Opening of the Suez Canal


Opening of the Suez Canal


  • Intro

    In 1869, the Suez Canal was opened, greatly reducing the distance between Britain and India by some 4,500 miles as ships no longer needed to travel round southern Africa.


    The Suez Canal together with the reliable service of steam-powered liners led to an increase in merchant and passenger shipping. As a result, maritime companies employed Indian lascar sailors in far greater numbers, as they were considered able to withstand the heat of engine rooms. Employed on ‘Asiatic’ contracts, they were paid much less than their British counterparts, thus enabling ship owners to increase profits.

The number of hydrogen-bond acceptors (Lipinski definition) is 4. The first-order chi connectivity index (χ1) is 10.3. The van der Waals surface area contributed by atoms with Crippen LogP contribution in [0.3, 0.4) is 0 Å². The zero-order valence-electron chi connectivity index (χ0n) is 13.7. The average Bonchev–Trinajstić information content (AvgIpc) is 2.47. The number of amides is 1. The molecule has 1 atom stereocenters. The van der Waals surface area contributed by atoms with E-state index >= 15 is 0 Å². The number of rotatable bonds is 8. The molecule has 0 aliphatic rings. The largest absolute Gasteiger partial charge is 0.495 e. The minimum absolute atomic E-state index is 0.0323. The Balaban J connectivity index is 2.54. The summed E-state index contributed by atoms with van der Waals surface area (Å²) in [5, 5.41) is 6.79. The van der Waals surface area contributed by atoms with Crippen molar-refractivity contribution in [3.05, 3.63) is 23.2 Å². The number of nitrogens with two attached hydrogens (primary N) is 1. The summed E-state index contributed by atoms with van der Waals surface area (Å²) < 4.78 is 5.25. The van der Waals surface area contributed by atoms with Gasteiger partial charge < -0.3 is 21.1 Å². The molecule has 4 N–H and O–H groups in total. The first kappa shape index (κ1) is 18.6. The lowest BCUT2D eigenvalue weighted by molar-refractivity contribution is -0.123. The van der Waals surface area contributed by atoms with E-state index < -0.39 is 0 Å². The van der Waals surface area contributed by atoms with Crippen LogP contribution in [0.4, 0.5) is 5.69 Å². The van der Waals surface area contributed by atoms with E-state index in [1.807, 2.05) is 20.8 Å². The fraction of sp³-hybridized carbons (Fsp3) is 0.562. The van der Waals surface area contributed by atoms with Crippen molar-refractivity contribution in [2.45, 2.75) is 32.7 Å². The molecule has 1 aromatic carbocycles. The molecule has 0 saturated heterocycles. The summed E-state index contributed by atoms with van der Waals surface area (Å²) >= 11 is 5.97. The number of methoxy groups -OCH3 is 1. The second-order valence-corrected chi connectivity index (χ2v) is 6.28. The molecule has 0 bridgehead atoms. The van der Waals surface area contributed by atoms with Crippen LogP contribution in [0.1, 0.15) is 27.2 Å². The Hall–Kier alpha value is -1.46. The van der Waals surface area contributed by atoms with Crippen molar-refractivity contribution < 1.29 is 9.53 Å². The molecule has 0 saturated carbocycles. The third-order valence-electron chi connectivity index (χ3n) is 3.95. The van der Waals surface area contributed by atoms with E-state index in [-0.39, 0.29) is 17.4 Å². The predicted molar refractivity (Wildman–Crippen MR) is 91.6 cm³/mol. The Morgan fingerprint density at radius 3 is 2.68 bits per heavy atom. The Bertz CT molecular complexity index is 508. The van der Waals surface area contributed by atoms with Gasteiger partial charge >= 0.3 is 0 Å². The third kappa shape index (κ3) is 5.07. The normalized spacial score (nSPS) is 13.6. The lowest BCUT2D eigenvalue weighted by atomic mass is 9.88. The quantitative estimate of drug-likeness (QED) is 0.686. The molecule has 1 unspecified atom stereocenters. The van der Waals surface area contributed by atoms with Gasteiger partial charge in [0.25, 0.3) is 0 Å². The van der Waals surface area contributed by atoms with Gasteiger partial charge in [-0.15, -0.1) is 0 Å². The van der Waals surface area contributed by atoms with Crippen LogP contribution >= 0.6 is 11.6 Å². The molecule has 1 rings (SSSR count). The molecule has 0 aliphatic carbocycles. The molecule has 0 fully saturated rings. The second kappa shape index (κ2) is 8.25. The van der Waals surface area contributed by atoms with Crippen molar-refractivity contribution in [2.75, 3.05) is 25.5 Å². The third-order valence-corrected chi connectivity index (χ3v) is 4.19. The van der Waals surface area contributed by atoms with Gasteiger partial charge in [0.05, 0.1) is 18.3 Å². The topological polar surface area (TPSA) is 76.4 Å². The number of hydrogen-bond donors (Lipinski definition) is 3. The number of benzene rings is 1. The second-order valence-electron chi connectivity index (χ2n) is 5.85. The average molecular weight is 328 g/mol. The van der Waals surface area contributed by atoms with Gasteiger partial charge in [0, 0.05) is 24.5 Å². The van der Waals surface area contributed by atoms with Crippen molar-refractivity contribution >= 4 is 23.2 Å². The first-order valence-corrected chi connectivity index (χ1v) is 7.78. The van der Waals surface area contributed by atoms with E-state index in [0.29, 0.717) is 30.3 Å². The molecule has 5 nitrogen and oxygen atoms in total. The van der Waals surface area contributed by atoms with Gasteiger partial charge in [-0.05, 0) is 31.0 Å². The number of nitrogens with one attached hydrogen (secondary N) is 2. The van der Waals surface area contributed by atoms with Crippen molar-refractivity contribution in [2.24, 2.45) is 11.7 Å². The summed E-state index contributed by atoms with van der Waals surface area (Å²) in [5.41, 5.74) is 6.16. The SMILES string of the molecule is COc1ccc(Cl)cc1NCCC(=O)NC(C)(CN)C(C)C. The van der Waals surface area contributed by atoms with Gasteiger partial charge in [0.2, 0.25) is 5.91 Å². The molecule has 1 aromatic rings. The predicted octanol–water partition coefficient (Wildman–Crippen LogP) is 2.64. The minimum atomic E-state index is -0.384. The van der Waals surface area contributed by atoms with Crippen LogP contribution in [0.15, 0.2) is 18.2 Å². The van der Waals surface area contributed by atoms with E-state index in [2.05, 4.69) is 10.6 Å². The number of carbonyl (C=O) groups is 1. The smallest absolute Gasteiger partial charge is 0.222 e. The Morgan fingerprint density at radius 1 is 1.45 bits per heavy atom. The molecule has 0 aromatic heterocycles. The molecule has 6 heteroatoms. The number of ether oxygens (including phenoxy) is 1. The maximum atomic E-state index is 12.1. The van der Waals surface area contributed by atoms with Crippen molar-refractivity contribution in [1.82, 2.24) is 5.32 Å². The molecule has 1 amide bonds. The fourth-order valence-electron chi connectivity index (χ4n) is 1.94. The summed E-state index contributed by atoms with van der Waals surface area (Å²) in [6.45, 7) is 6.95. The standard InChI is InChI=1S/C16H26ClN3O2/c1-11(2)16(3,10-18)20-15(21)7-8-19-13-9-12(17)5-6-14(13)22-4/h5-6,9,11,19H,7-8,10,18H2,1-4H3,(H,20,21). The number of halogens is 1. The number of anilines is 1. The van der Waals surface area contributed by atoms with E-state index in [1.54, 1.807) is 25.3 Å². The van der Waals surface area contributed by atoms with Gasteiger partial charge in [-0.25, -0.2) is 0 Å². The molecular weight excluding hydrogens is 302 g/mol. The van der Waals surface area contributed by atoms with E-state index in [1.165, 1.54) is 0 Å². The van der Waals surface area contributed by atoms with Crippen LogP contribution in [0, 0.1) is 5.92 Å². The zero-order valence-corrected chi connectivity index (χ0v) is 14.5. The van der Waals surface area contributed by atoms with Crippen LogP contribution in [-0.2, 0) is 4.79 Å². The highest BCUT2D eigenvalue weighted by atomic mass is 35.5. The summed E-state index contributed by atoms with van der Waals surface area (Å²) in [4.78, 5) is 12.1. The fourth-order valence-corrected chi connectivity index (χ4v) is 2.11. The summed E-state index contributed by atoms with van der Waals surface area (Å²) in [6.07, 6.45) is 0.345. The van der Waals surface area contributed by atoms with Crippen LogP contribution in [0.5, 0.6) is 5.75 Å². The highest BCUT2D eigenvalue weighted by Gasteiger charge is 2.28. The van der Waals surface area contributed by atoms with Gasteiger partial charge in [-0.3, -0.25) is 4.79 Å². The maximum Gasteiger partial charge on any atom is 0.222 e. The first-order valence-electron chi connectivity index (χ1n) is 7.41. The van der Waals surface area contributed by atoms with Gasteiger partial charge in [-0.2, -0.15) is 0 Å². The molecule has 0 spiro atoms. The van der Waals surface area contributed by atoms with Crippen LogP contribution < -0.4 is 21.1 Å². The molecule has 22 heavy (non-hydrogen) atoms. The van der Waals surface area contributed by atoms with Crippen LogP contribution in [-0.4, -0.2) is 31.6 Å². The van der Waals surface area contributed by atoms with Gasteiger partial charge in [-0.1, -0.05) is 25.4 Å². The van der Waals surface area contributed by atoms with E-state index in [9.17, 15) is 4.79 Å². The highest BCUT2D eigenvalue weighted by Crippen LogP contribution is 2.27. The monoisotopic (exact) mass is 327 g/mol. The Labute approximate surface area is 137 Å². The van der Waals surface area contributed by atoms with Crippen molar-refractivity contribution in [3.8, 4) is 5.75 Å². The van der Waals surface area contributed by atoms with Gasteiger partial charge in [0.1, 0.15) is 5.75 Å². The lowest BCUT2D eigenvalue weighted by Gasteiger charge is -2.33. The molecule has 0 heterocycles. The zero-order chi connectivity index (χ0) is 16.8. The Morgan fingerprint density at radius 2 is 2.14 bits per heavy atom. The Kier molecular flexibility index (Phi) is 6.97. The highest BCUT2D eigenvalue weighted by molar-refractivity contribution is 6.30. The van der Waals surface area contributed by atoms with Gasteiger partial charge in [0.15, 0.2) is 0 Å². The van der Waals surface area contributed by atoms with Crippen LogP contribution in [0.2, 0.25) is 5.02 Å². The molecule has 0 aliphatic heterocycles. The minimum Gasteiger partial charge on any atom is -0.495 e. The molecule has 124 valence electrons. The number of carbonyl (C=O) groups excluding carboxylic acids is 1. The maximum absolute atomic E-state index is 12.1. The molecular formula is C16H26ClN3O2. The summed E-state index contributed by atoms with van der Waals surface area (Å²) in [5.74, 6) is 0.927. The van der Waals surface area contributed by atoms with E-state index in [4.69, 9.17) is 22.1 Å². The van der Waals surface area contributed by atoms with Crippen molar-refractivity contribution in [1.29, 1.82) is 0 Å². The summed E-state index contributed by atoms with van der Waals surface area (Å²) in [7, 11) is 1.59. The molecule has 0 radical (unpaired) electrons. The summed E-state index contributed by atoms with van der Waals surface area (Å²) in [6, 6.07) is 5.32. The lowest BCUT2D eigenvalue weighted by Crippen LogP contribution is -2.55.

Lascars were exploited as cheap labour to service Britain’s globalised trade networks. In the absence of trade unions for lascars, their campaign for better wages and working conditions became a long drawn-out struggle. Some jumped ship in Britain, setting up cafes and hotels in port cities or working as pedlars.


    Shelfmark: P.P.7611

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